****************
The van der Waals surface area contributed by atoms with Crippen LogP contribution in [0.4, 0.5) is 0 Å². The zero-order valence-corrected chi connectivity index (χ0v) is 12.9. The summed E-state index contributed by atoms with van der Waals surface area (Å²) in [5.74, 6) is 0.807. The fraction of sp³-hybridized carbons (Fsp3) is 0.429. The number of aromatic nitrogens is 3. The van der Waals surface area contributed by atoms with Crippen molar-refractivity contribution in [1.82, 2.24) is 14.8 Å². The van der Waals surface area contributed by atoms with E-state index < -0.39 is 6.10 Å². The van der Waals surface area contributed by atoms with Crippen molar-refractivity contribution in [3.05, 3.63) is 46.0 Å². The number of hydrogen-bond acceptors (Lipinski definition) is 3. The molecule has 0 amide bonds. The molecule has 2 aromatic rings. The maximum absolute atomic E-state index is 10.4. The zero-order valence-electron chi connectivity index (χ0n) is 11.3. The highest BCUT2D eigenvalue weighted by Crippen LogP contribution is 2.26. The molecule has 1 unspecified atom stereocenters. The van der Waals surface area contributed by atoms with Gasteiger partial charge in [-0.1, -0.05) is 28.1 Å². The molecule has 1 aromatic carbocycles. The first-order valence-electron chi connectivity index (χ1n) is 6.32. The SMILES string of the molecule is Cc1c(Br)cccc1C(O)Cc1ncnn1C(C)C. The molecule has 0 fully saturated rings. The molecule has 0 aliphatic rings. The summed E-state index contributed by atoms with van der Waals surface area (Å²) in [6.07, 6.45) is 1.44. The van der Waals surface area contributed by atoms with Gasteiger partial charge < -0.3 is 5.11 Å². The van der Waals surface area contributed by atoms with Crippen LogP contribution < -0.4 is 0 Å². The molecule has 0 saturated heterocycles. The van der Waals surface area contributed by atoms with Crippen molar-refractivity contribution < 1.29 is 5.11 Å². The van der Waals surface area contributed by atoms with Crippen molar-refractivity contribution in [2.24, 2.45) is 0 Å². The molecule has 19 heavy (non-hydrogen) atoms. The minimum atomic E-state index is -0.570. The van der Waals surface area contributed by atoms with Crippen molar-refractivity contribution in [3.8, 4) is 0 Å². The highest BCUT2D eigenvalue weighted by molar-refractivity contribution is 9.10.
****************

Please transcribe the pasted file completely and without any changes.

The van der Waals surface area contributed by atoms with Crippen LogP contribution in [0.4, 0.5) is 0 Å². The zero-order valence-corrected chi connectivity index (χ0v) is 12.9. The summed E-state index contributed by atoms with van der Waals surface area (Å²) in [5.74, 6) is 0.807. The fraction of sp³-hybridized carbons (Fsp3) is 0.429. The number of aromatic nitrogens is 3. The van der Waals surface area contributed by atoms with Crippen molar-refractivity contribution in [1.82, 2.24) is 14.8 Å². The van der Waals surface area contributed by atoms with E-state index < -0.39 is 6.10 Å². The van der Waals surface area contributed by atoms with Crippen molar-refractivity contribution in [3.05, 3.63) is 46.0 Å². The number of hydrogen-bond acceptors (Lipinski definition) is 3. The molecule has 0 amide bonds. The molecule has 2 aromatic rings. The maximum absolute atomic E-state index is 10.4. The zero-order valence-electron chi connectivity index (χ0n) is 11.3. The highest BCUT2D eigenvalue weighted by Crippen LogP contribution is 2.26. The molecule has 1 unspecified atom stereocenters. The van der Waals surface area contributed by atoms with Gasteiger partial charge in [-0.1, -0.05) is 28.1 Å². The molecule has 1 aromatic carbocycles. The first-order valence-electron chi connectivity index (χ1n) is 6.32. The SMILES string of the molecule is Cc1c(Br)cccc1C(O)Cc1ncnn1C(C)C. The molecule has 0 fully saturated rings. The molecule has 0 aliphatic rings. The summed E-state index contributed by atoms with van der Waals surface area (Å²) in [6.07, 6.45) is 1.44. The van der Waals surface area contributed by atoms with Gasteiger partial charge < -0.3 is 5.11 Å². The van der Waals surface area contributed by atoms with Crippen LogP contribution < -0.4 is 0 Å². The molecule has 0 saturated heterocycles. The van der Waals surface area contributed by atoms with Crippen molar-refractivity contribution < 1.29 is 5.11 Å². The van der Waals surface area contributed by atoms with Crippen molar-refractivity contribution in [2.24, 2.45) is 0 Å². The molecule has 19 heavy (non-hydrogen) atoms. The minimum atomic E-state index is -0.570. The van der Waals surface area contributed by atoms with Crippen molar-refractivity contribution in [3.8, 4) is 0 Å². The highest BCUT2D eigenvalue weighted by molar-refractivity contribution is 9.10.